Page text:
What is working ‘off-the-clock’ in Indiana?

      Working ‘off-the-clock’ in Indiana refers to performing job-related duties without recording the time spent on these activities, which means the work is not counted towards the employee’s paid hours. This practice is illegal under both state and federal labor laws, specifically the Fair Labor Standards Act (FLSA). It’s not uncommon to see employees working ‘off-the-clock’ in Indiana, as it’s in the interest of employers to avoid paying overtime. 

      Examples of ‘off-the-clock’ work include working during meal or rest breaks, pre-shift preparations like cleaning, post-shift duties such as site closure, and correcting mistakes or redoing projects after hours. Any time an employee spends in work-related activities, even if not explicitly requested but allowed (such as helping coworkers), should be compensated. This encompasses various unpaid tasks, whether onsite or offsite, including setup, cleanup, administrative duties, and waiting time between tasks, all of which must be considered compensable work hours.

      What are common ways employers avoid paying overtime in Indiana?

      Some employers in Indiana may engage in unlawful practices to avoid paying overtime. Recognizing these tactics is important as they are exploitative and violate both state and federal labor laws.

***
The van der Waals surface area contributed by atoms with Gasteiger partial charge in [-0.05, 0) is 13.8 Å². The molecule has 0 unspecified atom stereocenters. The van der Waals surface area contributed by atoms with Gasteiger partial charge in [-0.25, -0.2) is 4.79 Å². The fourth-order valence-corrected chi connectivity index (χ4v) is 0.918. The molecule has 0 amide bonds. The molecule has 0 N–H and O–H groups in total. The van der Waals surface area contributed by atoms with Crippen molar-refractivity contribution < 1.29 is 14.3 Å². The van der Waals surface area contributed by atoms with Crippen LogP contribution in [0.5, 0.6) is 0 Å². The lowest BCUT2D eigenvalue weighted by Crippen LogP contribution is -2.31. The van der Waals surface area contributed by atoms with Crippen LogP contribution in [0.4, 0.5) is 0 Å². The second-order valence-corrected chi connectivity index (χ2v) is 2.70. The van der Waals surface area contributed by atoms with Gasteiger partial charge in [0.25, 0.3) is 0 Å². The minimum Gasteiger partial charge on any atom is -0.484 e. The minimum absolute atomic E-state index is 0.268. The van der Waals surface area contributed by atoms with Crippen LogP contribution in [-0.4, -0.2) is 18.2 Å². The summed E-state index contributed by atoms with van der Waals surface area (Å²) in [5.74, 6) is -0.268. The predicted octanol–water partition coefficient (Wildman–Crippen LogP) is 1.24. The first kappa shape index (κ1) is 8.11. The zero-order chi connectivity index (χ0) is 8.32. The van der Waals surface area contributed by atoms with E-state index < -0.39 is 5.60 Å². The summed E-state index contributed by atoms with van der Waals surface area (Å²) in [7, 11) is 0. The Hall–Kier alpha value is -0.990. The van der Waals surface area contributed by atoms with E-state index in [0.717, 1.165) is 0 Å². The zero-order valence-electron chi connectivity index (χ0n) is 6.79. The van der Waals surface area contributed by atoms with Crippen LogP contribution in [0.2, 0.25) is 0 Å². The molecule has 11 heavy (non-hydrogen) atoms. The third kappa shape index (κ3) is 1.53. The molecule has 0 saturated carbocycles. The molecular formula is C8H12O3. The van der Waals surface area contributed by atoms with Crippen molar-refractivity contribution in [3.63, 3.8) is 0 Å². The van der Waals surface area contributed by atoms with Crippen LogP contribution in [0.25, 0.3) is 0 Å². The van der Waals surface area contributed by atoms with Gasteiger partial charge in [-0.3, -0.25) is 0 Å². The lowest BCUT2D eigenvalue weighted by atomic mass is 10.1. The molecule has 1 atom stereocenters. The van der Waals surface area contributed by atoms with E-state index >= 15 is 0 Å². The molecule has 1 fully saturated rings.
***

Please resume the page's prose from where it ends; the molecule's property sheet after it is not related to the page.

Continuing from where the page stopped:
• Misclassifying Employees: Employers may wrongly classify non-exempt employees as exempt by labeling them as managers or independent contractors when they don’t meet these classifications.
      • Failing to Pay for All Hours Worked: Some employers may not count hours spent on pre- or post-shift tasks, travel between job sites, or mandatory training as work time.
      • Encouraging Off-the-Clock Work: Employers might encourage employees to complete tasks like answering emails, finishing paperwork, or setting up without clocking in.
      • Averaging Hours Worked: To bypass overtime payments, some employers might average hours over a two-week period. This way they can report no overtime due when an employee works 45 hours one week and 35 the next.
      • Altering Work Schedules: Illegally changing or manipulating time records to show fewer hours worked can be a tactic to avoid overtime payments.
      • Offering Compensatory Time: Some employers offer compensatory time off instead of paying overtime, which is not permissible for non-exempt employees in the private sector under the FLSA.
      • Failing to Pay for Short Breaks: Short breaks less than 20 minutes are often not counted as work hours when they should be under the FLSA.
      • Not Paying for Unauthorized Overtime: Although employers may require authorization for overtime, they must pay for any overtime worked, regardless of whether it was approved beforehand.
      • Compelling Work During Breaks: Employers may pressure employees to work during meal or rest breaks without compensation.

      Can you work seven days in a row in Indiana?

      In Indiana, there is no legal limit on the number of hours most adults can work, so it’s possible for employees to work seven consecutive days without violating any law. However, different rules apply to minors who are restricted to the number of hours they can work in a day or a week. 

      • Minors aged 14-15: Limited to 3 hours per day or 18 hours a week.